In the field of nanoscience, an international team of physicists with participants from Konstanz has achieved a breakthrough in understanding heat transport

In the field of nanoscience, an international team of physicists with participants from Konstanz has achieved a breakthrough in understanding heat transport

Im Focus: DNA repair: a new letter in the cell alphabet

Results reveal how discoveries may be hidden in scientific “blind spots”

Cells need to repair damaged DNA in our genes to prevent the development of cancer and other diseases. Our cells therefore activate and send “repair-proteins”...

Im Focus: Dresdner scientists print tomorrow’s world

The Fraunhofer IWS Dresden and Technische Universität Dresden inaugurated their jointly operated Center for Additive Manufacturing Dresden (AMCD) with a festive ceremony on February 7, 2017. Scientists from various disciplines perform research on materials, additive manufacturing processes and innovative technologies, which build up components in a layer by layer process. This technology opens up new horizons for component design and combinations of functions. For example during fabrication, electrical conductors and sensors are already able to be additively manufactured into components. They provide information about stress conditions of a product during operation.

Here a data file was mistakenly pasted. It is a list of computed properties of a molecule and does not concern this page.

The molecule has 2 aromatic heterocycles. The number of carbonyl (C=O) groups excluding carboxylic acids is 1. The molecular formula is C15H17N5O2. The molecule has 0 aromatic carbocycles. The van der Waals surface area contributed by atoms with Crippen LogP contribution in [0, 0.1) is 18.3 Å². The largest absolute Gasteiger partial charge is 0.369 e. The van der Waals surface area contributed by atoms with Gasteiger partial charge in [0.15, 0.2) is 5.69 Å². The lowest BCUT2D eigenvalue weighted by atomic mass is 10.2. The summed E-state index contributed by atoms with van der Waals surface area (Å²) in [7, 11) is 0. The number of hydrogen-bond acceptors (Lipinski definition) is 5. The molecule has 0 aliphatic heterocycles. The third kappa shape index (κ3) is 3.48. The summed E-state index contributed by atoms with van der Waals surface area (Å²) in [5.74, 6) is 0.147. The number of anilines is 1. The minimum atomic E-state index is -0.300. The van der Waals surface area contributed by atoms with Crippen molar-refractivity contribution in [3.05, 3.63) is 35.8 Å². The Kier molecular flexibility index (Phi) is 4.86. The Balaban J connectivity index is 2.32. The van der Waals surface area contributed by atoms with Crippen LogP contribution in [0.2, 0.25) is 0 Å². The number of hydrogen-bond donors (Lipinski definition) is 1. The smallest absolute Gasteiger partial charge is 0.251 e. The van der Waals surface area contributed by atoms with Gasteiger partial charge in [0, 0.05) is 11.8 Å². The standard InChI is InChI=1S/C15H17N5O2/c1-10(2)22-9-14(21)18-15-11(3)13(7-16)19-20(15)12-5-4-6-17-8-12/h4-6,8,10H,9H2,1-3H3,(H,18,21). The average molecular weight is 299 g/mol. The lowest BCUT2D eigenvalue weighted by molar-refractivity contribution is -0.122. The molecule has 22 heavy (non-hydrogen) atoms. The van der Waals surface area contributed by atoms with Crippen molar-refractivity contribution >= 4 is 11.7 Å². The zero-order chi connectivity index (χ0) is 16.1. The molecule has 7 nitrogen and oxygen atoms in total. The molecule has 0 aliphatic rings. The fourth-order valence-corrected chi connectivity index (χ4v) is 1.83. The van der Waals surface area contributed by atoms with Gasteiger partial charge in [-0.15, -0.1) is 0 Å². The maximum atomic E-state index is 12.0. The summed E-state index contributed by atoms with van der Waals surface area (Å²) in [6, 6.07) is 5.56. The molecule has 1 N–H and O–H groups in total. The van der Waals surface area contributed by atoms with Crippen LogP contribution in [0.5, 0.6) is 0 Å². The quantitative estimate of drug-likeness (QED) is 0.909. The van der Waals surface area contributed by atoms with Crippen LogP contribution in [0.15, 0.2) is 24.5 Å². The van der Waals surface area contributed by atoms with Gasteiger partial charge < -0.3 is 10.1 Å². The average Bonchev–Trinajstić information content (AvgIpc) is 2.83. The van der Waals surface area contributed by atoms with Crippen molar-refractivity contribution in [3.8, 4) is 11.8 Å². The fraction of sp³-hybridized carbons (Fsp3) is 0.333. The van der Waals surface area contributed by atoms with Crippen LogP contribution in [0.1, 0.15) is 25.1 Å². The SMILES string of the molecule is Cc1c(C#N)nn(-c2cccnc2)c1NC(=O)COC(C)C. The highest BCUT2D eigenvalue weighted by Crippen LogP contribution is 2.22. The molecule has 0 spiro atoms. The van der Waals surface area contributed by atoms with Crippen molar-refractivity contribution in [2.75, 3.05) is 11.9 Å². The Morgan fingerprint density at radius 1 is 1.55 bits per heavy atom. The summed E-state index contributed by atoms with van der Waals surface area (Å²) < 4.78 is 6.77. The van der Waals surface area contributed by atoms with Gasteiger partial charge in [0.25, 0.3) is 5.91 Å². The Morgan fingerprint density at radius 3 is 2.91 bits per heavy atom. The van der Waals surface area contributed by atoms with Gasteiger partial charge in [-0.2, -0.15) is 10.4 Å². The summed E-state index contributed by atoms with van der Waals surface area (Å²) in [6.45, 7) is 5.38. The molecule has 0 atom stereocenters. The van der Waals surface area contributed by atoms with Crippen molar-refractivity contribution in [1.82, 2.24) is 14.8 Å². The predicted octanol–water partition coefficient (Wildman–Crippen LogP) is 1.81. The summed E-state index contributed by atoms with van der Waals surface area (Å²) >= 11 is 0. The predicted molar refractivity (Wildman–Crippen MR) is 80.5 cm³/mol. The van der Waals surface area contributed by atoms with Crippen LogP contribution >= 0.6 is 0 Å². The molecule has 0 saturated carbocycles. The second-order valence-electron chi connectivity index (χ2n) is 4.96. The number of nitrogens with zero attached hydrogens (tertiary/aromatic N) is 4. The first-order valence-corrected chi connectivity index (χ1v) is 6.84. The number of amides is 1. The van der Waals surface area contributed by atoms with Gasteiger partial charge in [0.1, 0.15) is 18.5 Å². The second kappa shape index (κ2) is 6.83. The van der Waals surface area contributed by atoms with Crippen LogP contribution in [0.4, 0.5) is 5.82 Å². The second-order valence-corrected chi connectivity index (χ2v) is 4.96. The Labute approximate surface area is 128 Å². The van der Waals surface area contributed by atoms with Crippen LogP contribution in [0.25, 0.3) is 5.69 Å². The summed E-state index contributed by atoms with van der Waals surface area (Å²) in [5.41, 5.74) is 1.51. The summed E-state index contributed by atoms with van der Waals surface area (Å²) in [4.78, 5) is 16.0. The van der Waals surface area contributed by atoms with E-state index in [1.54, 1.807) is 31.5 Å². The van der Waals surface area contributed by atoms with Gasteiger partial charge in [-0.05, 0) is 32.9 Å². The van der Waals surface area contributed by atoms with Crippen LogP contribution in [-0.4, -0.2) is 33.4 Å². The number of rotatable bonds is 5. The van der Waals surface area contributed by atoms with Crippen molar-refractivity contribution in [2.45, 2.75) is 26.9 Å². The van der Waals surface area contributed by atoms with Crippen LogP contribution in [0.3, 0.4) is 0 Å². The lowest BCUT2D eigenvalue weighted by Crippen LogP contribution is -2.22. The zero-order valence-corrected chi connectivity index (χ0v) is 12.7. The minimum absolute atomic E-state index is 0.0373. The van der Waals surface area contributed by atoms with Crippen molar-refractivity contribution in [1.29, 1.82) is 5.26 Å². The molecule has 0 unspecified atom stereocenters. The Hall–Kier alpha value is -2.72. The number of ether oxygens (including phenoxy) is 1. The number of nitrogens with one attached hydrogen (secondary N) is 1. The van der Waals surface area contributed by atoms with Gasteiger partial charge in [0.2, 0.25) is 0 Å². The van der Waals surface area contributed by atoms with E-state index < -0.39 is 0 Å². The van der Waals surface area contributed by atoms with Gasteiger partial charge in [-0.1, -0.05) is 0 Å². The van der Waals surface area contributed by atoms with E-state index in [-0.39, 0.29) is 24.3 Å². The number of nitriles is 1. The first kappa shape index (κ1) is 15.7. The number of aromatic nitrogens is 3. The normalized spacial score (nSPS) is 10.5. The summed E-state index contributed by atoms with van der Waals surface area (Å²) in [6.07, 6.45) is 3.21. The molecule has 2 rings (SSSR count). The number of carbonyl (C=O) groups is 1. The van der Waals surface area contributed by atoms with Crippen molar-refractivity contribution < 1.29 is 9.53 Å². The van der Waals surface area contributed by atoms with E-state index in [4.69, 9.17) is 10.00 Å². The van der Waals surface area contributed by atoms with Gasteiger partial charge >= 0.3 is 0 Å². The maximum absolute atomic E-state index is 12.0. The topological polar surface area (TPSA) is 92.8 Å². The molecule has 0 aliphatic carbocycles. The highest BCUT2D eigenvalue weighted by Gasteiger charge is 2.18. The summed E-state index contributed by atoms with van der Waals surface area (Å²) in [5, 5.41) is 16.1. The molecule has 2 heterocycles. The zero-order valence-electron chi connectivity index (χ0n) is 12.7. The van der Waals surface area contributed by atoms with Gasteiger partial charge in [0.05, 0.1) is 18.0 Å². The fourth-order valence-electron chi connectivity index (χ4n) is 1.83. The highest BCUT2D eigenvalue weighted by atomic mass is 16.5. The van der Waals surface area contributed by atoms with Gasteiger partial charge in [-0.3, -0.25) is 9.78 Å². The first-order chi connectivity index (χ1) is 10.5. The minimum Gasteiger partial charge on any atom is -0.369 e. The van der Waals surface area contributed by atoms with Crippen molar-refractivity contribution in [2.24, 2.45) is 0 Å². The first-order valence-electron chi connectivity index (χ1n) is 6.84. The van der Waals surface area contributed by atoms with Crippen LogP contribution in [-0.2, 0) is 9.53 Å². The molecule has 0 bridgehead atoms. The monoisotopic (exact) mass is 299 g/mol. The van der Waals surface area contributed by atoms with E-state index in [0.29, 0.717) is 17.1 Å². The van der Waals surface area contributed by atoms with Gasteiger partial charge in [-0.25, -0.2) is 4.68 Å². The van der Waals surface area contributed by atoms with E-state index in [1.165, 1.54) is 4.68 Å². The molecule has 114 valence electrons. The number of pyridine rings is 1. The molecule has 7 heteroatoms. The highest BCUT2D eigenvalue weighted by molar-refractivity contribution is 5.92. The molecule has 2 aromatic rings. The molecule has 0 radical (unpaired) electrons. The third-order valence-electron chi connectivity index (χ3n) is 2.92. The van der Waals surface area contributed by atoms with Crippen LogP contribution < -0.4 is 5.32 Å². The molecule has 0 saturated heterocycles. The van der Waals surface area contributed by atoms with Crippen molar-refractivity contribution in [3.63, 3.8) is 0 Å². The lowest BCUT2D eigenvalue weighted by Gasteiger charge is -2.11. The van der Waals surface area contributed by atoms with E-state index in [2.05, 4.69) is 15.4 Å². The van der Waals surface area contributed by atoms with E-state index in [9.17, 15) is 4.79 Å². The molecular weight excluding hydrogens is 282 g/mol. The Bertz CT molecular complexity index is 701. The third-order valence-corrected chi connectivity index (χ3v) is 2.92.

The 3D-printing technology, or additive manufacturing as it is often called, has long made the step out of scientific research laboratories into industrial...

Im Focus: Mimicking nature's cellular architectures via 3-D printing

Research offers new level of control over the structure of 3-D printed materials

Nature does amazing things with limited design materials. Grass, for example, can support its own weight, resist strong wind loads, and recover after being...

Im Focus: Three Magnetic States for Each Hole

Nanometer-scale magnetic perforated grids could create new possibilities for computing. Together with international colleagues, scientists from the Helmholtz Zentrum Dresden-Rossendorf (HZDR) have shown how a cobalt grid can be reliably programmed at room temperature. In addition they discovered that for every hole ("antidot") three magnetic states can be configured. The results have been published in the journal "Scientific Reports".

Physicist Dr. Rantej Bali from the HZDR, together with scientists from Singapore and Australia, designed a special grid structure in a thin layer of cobalt in...

All Focus news of the innovation-report >>>

Anzeige

Anzeige

Event News

Booth and panel discussion – The Lindau Nobel Laureate Meetings at the AAAS 2017 Annual Meeting

13.02.2017 | Event News

Complex Loading versus Hidden Reserves

10.02.2017 | Event News

International Conference on Crystal Growth in Freiburg

09.02.2017 | Event News

 
Latest News

Stingless bees have their nests protected by soldiers

24.02.2017 | Life Sciences

New risk factors for anxiety disorders

24.02.2017 | Life Sciences

MWC 2017: 5G Capital Berlin

24.02.2017 | Trade Fair News

VideoLinks
B2B-VideoLinks
More VideoLinks >>>